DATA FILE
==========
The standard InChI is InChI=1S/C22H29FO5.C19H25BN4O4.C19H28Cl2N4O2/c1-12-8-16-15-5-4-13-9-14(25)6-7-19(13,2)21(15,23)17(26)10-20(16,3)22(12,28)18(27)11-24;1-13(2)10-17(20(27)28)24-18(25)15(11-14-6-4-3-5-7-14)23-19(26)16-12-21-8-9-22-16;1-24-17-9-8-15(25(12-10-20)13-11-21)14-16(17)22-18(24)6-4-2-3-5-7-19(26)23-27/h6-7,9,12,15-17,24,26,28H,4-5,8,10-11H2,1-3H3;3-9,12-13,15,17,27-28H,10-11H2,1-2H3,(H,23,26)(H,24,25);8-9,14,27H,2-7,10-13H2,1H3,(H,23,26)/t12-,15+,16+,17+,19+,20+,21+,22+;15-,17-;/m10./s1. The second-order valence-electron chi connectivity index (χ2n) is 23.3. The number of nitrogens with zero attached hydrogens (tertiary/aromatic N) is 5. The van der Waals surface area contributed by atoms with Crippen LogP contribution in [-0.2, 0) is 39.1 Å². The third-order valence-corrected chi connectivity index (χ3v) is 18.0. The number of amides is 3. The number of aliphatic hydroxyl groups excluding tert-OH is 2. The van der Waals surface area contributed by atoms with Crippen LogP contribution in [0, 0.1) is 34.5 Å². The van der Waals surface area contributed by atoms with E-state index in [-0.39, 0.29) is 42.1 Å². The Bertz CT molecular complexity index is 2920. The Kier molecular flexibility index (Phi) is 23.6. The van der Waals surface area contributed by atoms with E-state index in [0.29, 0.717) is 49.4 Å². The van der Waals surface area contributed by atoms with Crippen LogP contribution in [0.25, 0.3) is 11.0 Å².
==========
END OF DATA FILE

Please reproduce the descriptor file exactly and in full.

The standard InChI is InChI=1S/C22H29FO5.C19H25BN4O4.C19H28Cl2N4O2/c1-12-8-16-15-5-4-13-9-14(25)6-7-19(13,2)21(15,23)17(26)10-20(16,3)22(12,28)18(27)11-24;1-13(2)10-17(20(27)28)24-18(25)15(11-14-6-4-3-5-7-14)23-19(26)16-12-21-8-9-22-16;1-24-17-9-8-15(25(12-10-20)13-11-21)14-16(17)22-18(24)6-4-2-3-5-7-19(26)23-27/h6-7,9,12,15-17,24,26,28H,4-5,8,10-11H2,1-3H3;3-9,12-13,15,17,27-28H,10-11H2,1-2H3,(H,23,26)(H,24,25);8-9,14,27H,2-7,10-13H2,1H3,(H,23,26)/t12-,15+,16+,17+,19+,20+,21+,22+;15-,17-;/m10./s1. The second-order valence-electron chi connectivity index (χ2n) is 23.3. The number of nitrogens with zero attached hydrogens (tertiary/aromatic N) is 5. The van der Waals surface area contributed by atoms with Crippen LogP contribution in [-0.2, 0) is 39.1 Å². The third-order valence-corrected chi connectivity index (χ3v) is 18.0. The number of amides is 3. The number of aliphatic hydroxyl groups excluding tert-OH is 2. The van der Waals surface area contributed by atoms with Crippen LogP contribution in [0, 0.1) is 34.5 Å². The van der Waals surface area contributed by atoms with E-state index in [-0.39, 0.29) is 42.1 Å². The Bertz CT molecular complexity index is 2920. The Kier molecular flexibility index (Phi) is 23.6. The van der Waals surface area contributed by atoms with E-state index in [0.29, 0.717) is 49.4 Å². The van der Waals surface area contributed by atoms with Crippen LogP contribution in [0.25, 0.3) is 11.0 Å².